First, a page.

This far along in the social media era, it is hardly an exaggeration to describe a beloved Facebook fan page like Dirty Old Boston (DOB) as a critical cultural institution. To help expand that legacy and to ensure that DOB continues spurring dialogue about oft-forgotten neighborhood history, the Boston Institute for Nonprofit Journalism (BINJ) is joining forces with the DOB team starting in 2018. The partnership will include:

Regular “Throwback” feature collaborations between DOB and BINJ that connect contemporary news with historical headlines.
Distribution of DOB columns in community newspapers and area sites including DigBoston and binjonline.org.
Joint BINJ and DOB community engagement events.

“There seems to be a general lack of institutional memory in Boston because it’s such a transient city,” said BINJ co-founder Chris Faraone, who will help coordinate the partnership. “Because of that, our nonprofit has used Throwback features to educate not only readers, but also our reporters about all that’s come before us. I have been a major fan and daily visitor to Dirty Old Boston for years, and I can’t think of a better comrade in our mission to inform the journalism that we do today with lessons from the past.”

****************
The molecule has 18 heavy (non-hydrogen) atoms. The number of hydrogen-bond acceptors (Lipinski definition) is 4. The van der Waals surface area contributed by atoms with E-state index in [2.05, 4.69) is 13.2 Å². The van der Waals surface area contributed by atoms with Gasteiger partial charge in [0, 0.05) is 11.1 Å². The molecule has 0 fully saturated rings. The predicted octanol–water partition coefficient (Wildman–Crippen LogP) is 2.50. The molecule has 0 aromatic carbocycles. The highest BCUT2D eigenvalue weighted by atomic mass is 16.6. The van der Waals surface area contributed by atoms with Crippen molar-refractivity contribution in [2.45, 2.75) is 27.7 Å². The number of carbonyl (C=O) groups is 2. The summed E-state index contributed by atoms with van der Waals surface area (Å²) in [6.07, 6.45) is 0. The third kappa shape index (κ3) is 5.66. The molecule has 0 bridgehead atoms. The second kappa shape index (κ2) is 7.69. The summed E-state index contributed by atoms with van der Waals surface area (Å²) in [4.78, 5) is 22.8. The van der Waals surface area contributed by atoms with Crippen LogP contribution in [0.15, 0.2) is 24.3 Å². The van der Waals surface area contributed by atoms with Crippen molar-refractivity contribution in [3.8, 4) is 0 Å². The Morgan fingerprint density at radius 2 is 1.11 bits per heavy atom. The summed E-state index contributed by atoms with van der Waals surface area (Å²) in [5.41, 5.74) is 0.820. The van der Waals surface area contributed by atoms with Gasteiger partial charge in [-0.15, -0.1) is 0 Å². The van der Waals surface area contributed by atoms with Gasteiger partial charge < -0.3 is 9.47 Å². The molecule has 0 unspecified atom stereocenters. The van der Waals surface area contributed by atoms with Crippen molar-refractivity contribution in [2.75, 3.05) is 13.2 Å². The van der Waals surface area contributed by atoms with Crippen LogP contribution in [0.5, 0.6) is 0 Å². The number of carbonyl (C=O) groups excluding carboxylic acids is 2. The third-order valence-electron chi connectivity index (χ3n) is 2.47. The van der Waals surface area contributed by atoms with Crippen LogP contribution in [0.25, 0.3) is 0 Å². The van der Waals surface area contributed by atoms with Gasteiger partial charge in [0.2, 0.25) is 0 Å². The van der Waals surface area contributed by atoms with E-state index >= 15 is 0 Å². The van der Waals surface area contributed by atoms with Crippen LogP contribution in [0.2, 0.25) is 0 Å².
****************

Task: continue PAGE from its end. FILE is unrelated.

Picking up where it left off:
Diehard DOB fans can expect the same steady stream of everyday Hub images predating 1990 that they have come to expect from the site. In addition to those old standbys, which are now on Instagram as well as Facebook, DOB founder Jim Botticelli and BINJ reporter Peter Roberge will explore the stories behind certain images in depth for special Throwback features. They will also work with BINJ to plan community engagement events that educate and entertain with a historical spin.


Dirty Old Boston, an interactive Facebook page that has yielded columns, a book, and an upcoming documentary film project covers the everyday lives of regular Bostonians as they lived, loved, worked, and played prior to 1990.


The Boston Institute for Nonprofit Journalism produces bold reporting on issues related to social justice, and cultivates writers and multimedia producers to assist in that role. BINJ supports independent publications in various reportorial and organizational capacities, collaborates with partners on sustainable journalism and civic engagement initiatives, and aims to empower promising muckrakers with training and professional compensation.

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